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Assault on America, Day 47: Will the ruling class ever get serious about cutting spending?

federal debt
It felt weird advocating for Congress to spend more money.

Speaking of the recent back-and-forth between President Trump, congressional Democrats and the semi-hopeless Republican leadership, all (supposedly) “negotiating” over funding for a physical barrier along this country’s southern border with Mexico. Hoping to protect their wide-open spigot of potential new voters, Democrats maintained that a wall was too expensive and a waste of money since it wouldn’t work to solve the illegal immigration problem.

Like Democrats really care about saving a few pennies, right? Actually, they’re plenty frugal when it comes to starving the U.S. military or ICE (U.S. Immigration and Customs Enforcement) of sufficient means to carry out their missions. The two parties haggled over defense spending levels for decades, with Republicans under Trump seemingly winning the contemporary struggle thanks to a Republican congressional majority the past two years and a willingness to write fat federal checks with pre-approved debt-ceiling busting signatures.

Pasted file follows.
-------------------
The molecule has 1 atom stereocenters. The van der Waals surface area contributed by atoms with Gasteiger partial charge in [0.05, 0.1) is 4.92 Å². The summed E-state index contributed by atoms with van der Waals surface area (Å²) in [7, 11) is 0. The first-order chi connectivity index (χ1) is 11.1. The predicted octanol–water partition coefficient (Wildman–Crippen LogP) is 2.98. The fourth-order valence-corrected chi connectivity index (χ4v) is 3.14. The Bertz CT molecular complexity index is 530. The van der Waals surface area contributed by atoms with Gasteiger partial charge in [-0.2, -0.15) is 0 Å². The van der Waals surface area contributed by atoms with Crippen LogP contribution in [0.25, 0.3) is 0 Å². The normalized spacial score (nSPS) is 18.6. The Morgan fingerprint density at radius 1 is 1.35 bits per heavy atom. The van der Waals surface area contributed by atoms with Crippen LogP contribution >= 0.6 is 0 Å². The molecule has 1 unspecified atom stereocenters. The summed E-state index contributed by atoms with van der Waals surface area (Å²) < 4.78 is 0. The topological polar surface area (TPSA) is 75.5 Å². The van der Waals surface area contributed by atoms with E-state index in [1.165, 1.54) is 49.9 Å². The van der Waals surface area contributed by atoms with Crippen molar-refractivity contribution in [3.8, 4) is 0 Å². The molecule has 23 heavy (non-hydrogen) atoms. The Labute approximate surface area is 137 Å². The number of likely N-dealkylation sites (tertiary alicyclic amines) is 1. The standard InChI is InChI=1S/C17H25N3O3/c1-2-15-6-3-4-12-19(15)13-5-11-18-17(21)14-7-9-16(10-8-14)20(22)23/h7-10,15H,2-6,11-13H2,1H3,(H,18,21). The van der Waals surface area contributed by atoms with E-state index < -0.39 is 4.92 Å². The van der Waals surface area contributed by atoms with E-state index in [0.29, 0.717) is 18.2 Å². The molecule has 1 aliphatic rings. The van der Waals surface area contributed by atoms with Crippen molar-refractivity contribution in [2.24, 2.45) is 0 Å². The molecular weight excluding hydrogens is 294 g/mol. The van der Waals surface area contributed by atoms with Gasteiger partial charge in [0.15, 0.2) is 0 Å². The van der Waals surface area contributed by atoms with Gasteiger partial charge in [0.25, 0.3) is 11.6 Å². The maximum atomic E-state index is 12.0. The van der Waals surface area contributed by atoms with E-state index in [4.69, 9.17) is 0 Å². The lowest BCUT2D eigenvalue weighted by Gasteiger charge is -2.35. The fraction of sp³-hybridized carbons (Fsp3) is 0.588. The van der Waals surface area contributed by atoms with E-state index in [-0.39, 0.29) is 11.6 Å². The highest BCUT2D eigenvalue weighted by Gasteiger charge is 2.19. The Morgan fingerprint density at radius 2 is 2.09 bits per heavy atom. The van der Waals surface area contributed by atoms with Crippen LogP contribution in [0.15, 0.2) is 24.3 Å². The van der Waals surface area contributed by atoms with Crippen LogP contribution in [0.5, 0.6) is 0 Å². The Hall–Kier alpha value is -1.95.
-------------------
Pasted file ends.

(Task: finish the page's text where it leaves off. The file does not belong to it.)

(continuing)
In the big picture, Republicans aren’t much -- if any -- better than Democrats on spending, as most of the nation’s biggest debt increases have been realized under GOP presidents (from Reagan to George H.W. Bush to George W. Bush). Every campaign cycle, Republican candidates claim the mantle of fiscal responsibility but then surrender it when political reality smacks them in the jaw.

Only when Democrat chief executives inhabit the White House do GOP congressional leaders put extra emphasis on holding the financial line. How else did Big Bubba Bill Clinton nearly achieve balanced budgets during his big government reign of terror?

Facts indicate both parties spend way too much and there’s far too few voices on the national stage complaining about the government’s irresponsible shortage of discipline. Jack Hunter wrote at The Washington Examiner last week, “The national debt hit $22 trillion this week. You won’t find many in either major party who think this is a healthy development...

“Democrats were just as responsible for exploding the debt. President Barack Obama became the biggest government spender in world history, leaving office with an almost $20 trillion national debt.

“That is, until our current Republican president outdid Obama in spending. When asked about a looming debt crisis in December, President Trump replied, ‘I won’t be here.’ To his credit, Trump has shown some spending concerns, like his call for every agency to reduce operations by 5 percent in October.”